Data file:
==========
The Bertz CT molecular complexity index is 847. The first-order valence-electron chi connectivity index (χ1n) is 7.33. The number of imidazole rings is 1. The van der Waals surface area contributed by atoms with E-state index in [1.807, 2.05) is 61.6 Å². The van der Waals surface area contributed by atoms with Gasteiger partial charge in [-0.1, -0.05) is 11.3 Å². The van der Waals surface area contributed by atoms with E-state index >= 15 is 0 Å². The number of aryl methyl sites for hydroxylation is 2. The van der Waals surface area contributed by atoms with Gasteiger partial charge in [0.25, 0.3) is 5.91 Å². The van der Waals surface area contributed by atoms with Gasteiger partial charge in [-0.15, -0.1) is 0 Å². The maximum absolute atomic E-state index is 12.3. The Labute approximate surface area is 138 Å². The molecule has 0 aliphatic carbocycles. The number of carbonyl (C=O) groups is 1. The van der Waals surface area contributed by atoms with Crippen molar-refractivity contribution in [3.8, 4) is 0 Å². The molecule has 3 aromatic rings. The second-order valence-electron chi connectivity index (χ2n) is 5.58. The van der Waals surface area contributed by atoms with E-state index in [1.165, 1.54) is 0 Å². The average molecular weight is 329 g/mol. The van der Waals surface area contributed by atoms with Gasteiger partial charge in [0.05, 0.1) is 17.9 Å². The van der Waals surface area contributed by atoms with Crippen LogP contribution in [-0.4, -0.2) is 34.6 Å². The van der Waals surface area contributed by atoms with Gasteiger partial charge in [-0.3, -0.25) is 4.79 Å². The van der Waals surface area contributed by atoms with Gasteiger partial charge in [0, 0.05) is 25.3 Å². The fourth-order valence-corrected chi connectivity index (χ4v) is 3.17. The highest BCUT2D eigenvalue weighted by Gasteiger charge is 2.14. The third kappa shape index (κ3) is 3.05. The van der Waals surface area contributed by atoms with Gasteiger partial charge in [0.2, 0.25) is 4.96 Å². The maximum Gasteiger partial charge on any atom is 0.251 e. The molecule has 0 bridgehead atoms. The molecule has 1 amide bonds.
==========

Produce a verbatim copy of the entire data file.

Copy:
The Bertz CT molecular complexity index is 847. The first-order valence-electron chi connectivity index (χ1n) is 7.33. The number of imidazole rings is 1. The van der Waals surface area contributed by atoms with E-state index in [1.807, 2.05) is 61.6 Å². The van der Waals surface area contributed by atoms with Gasteiger partial charge in [-0.1, -0.05) is 11.3 Å². The van der Waals surface area contributed by atoms with E-state index >= 15 is 0 Å². The number of aryl methyl sites for hydroxylation is 2. The van der Waals surface area contributed by atoms with Gasteiger partial charge in [0.25, 0.3) is 5.91 Å². The van der Waals surface area contributed by atoms with Gasteiger partial charge in [-0.15, -0.1) is 0 Å². The maximum absolute atomic E-state index is 12.3. The Labute approximate surface area is 138 Å². The molecule has 0 aliphatic carbocycles. The number of carbonyl (C=O) groups is 1. The van der Waals surface area contributed by atoms with Crippen molar-refractivity contribution in [3.8, 4) is 0 Å². The molecule has 3 aromatic rings. The second-order valence-electron chi connectivity index (χ2n) is 5.58. The van der Waals surface area contributed by atoms with E-state index in [1.165, 1.54) is 0 Å². The average molecular weight is 329 g/mol. The van der Waals surface area contributed by atoms with Gasteiger partial charge in [0.05, 0.1) is 17.9 Å². The van der Waals surface area contributed by atoms with Crippen LogP contribution in [-0.4, -0.2) is 34.6 Å². The van der Waals surface area contributed by atoms with Gasteiger partial charge in [-0.3, -0.25) is 4.79 Å². The van der Waals surface area contributed by atoms with Gasteiger partial charge in [0, 0.05) is 25.3 Å². The fourth-order valence-corrected chi connectivity index (χ4v) is 3.17. The highest BCUT2D eigenvalue weighted by Gasteiger charge is 2.14. The third kappa shape index (κ3) is 3.05. The van der Waals surface area contributed by atoms with Gasteiger partial charge in [0.2, 0.25) is 4.96 Å². The maximum Gasteiger partial charge on any atom is 0.251 e. The molecule has 0 bridgehead atoms. The molecule has 1 amide bonds.